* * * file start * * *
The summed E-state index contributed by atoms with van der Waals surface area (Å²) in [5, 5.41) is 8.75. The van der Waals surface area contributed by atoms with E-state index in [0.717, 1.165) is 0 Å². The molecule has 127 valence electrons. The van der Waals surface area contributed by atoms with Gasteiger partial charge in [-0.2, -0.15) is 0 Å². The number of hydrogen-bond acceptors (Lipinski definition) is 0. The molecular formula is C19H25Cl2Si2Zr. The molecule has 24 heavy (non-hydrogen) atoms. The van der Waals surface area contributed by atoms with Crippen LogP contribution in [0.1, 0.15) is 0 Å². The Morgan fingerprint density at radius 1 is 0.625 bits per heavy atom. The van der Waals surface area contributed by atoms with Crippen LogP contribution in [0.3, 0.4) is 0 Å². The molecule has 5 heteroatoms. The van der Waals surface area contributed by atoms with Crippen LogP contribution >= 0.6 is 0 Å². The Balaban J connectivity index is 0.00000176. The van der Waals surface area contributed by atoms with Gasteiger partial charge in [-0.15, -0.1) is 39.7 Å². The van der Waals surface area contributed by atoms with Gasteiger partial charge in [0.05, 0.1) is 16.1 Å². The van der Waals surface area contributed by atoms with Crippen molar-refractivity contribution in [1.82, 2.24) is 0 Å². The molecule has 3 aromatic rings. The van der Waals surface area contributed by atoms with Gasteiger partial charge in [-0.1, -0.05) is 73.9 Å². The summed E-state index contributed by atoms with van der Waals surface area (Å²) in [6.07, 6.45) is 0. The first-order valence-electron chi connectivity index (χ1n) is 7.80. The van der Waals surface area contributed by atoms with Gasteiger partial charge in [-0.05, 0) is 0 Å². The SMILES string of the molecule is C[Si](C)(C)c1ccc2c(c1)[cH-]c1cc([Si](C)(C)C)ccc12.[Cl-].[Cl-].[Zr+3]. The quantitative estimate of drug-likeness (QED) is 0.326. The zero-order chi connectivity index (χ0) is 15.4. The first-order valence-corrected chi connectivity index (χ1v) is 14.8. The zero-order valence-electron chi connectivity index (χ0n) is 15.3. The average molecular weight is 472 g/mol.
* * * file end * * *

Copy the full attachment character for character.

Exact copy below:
The summed E-state index contributed by atoms with van der Waals surface area (Å²) in [5, 5.41) is 8.75. The van der Waals surface area contributed by atoms with E-state index in [0.717, 1.165) is 0 Å². The molecule has 127 valence electrons. The van der Waals surface area contributed by atoms with Gasteiger partial charge in [-0.2, -0.15) is 0 Å². The number of hydrogen-bond acceptors (Lipinski definition) is 0. The molecular formula is C19H25Cl2Si2Zr. The molecule has 24 heavy (non-hydrogen) atoms. The van der Waals surface area contributed by atoms with Crippen LogP contribution in [0.1, 0.15) is 0 Å². The Morgan fingerprint density at radius 1 is 0.625 bits per heavy atom. The van der Waals surface area contributed by atoms with Crippen LogP contribution in [0.3, 0.4) is 0 Å². The molecule has 5 heteroatoms. The van der Waals surface area contributed by atoms with Crippen LogP contribution >= 0.6 is 0 Å². The Balaban J connectivity index is 0.00000176. The van der Waals surface area contributed by atoms with Gasteiger partial charge in [-0.15, -0.1) is 39.7 Å². The van der Waals surface area contributed by atoms with Gasteiger partial charge in [0.05, 0.1) is 16.1 Å². The van der Waals surface area contributed by atoms with Crippen molar-refractivity contribution in [1.82, 2.24) is 0 Å². The molecule has 3 aromatic rings. The van der Waals surface area contributed by atoms with Gasteiger partial charge in [-0.1, -0.05) is 73.9 Å². The summed E-state index contributed by atoms with van der Waals surface area (Å²) in [6.07, 6.45) is 0. The first-order valence-electron chi connectivity index (χ1n) is 7.80. The van der Waals surface area contributed by atoms with Gasteiger partial charge in [-0.05, 0) is 0 Å². The SMILES string of the molecule is C[Si](C)(C)c1ccc2c(c1)[cH-]c1cc([Si](C)(C)C)ccc12.[Cl-].[Cl-].[Zr+3]. The quantitative estimate of drug-likeness (QED) is 0.326. The zero-order chi connectivity index (χ0) is 15.4. The first-order valence-corrected chi connectivity index (χ1v) is 14.8. The zero-order valence-electron chi connectivity index (χ0n) is 15.3. The average molecular weight is 472 g/mol.